1 Chronicles 19:1 In the course of time, Nahash king of the Ammonites died, and his son succeeded him as king. 2 David thought, “I will show kindness to Hanun son of Nahash, because his father showed kindness to me.” So David sent a delegation to express his sympathy to Hanun concerning his father.

When David’s envoys came to Hanun in the land of the Ammonites to express sympathy to him, 3 the Ammonite commanders said to Hanun, “Do you think David is honoring your father by sending envoys to you to express sympathy? Haven’t his envoys come to you only to explore and spy out the country and overthrow it?” 4 So Hanun seized David’s envoys, shaved them, cut off their garments at the buttocks, and sent them away.

5 When someone came and told David about the men, he sent messengers to meet them, for they were greatly humiliated. The king said, “Stay at Jericho till your beards have grown, and then come back.”

6 When the Ammonites realized that they had become obnoxious to David, Hanun and the Ammonites sent a thousand talents[a] of silver to hire chariots and charioteers from Aram Naharaim,(b) Aram Maakah and Zobah. 7 They hired thirty-two thousand chariots and charioteers, as well as the king of Maakah with his troops, who came and camped near Medeba, while the Ammonites were mustered from their towns and moved out for battle.

8 On hearing this, David sent Joab out with the entire army of fighting men. 9 The Ammonites came out and drew up in battle formation at the entrance to their city, while the kings who had come were by themselves in the open country.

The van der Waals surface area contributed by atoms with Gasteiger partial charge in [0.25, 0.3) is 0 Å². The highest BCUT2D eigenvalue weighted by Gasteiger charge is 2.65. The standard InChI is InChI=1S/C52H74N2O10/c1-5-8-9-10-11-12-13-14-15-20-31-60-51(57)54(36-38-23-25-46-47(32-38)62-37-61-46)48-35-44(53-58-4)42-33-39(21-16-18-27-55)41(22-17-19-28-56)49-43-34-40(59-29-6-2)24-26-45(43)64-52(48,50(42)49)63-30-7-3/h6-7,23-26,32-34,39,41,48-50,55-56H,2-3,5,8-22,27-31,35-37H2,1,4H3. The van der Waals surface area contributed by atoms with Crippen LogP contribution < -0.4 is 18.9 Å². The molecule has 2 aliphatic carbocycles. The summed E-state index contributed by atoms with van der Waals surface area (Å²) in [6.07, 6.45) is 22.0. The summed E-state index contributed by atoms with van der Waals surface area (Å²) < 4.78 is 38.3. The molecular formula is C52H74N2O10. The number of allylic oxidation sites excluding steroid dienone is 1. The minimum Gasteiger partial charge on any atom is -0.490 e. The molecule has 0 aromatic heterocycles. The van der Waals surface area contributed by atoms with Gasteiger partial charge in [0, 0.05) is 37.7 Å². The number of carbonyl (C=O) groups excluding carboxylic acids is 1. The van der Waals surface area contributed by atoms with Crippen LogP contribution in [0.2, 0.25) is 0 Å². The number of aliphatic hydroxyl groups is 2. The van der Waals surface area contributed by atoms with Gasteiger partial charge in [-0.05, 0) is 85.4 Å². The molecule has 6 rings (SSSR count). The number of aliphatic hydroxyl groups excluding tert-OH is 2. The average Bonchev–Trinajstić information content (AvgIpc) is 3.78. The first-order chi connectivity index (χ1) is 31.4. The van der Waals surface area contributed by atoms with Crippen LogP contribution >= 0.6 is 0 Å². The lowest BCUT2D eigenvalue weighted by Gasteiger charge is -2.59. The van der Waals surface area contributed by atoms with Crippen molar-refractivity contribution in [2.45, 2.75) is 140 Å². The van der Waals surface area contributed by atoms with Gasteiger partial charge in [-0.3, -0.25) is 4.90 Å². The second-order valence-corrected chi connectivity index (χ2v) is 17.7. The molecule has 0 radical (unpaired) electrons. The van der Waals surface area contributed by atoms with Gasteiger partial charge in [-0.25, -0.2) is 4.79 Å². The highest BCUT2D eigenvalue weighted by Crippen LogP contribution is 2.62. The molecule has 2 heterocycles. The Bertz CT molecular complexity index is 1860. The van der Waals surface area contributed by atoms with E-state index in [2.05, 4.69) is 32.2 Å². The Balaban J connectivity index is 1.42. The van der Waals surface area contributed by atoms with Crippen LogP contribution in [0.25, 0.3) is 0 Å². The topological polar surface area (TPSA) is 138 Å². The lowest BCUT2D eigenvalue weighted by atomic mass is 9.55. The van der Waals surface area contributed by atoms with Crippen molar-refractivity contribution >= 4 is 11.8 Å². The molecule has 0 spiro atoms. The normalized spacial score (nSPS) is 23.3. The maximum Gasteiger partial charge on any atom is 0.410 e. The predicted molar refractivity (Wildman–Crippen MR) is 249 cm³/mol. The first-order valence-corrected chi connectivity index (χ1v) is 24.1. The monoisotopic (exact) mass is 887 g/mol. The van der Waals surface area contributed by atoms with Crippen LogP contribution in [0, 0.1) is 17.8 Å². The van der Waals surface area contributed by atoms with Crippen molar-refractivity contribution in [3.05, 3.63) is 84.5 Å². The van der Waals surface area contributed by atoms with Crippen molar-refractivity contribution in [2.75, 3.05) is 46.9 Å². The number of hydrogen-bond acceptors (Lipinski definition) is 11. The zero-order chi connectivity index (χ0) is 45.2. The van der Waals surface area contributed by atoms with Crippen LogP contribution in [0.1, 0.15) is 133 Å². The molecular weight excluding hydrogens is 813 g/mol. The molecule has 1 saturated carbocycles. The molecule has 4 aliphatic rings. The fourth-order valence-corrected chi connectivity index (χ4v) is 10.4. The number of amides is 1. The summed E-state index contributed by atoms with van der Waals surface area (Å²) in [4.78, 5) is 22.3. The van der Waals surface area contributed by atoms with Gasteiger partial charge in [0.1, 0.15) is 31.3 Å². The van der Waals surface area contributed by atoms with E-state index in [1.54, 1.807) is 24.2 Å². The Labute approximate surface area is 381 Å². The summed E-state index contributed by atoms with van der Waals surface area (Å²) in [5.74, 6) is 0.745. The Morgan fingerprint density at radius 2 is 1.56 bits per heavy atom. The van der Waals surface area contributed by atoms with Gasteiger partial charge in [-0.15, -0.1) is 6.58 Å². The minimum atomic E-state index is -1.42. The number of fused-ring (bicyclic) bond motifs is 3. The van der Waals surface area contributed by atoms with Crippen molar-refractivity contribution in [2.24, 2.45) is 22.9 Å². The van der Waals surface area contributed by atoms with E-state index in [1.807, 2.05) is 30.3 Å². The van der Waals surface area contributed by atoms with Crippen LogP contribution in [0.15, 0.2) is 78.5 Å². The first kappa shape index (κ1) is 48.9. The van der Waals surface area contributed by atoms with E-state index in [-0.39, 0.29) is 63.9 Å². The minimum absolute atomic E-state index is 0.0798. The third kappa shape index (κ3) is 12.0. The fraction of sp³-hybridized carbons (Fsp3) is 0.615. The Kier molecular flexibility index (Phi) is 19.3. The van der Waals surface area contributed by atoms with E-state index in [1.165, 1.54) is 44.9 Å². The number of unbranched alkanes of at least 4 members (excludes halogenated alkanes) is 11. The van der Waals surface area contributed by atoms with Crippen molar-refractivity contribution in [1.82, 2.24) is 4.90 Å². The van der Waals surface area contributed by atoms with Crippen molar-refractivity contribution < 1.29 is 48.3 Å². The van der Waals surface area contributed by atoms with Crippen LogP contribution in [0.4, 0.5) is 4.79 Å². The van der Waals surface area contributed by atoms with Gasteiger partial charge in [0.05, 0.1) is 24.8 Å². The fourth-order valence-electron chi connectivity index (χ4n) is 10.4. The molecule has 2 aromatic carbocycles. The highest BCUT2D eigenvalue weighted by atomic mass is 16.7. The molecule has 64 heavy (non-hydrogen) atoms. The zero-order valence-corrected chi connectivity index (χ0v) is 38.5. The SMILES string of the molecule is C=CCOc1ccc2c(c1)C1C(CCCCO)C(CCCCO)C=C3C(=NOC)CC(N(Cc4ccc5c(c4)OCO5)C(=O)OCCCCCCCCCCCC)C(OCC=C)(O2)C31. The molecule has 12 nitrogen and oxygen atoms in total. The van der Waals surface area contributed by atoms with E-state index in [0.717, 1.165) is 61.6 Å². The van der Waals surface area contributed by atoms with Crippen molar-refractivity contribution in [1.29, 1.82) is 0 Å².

10 Joab saw that there were battle lines in front of him and behind him; so he selected some of the best troops in Israel and deployed them against the Arameans. 11 He put the rest of the men under the command of Abishai his brother, and they were deployed against the Ammonites. 12 Joab said, “If the Arameans are too strong for me, then you are to rescue me; but if the Ammonites are too strong for you, then I will rescue you. 13 Be strong, and let us fight bravely for our people and the cities of our God. The Lord will do what is good in his sight.”

14 Then Joab and the troops with him advanced to fight the Arameans, and they fled before him. 15 When the Ammonites realized that the Arameans were fleeing, they too fled before his brother Abishai and went inside the city. So Joab went back to Jerusalem.

16 After the Arameans saw that they had been routed by Israel, they sent messengers and had Arameans brought from beyond the Euphrates River, with Shophak the commander of Hadadezer’s army leading them.

17 When David was told of this, he gathered all Israel and crossed the Jordan; he advanced against them and formed his battle lines opposite them. David formed his lines to meet the Arameans in battle, and they fought against him. 18 But they fled before Israel, and David killed seven thousand of their charioteers and forty thousand of their foot soldiers. He also killed Shophak the commander of their army.

19 When the vassals of Hadadezer saw that they had been routed by Israel, they made peace with David and became subject to him.

So the Arameans were not willing to help the Ammonites anymore.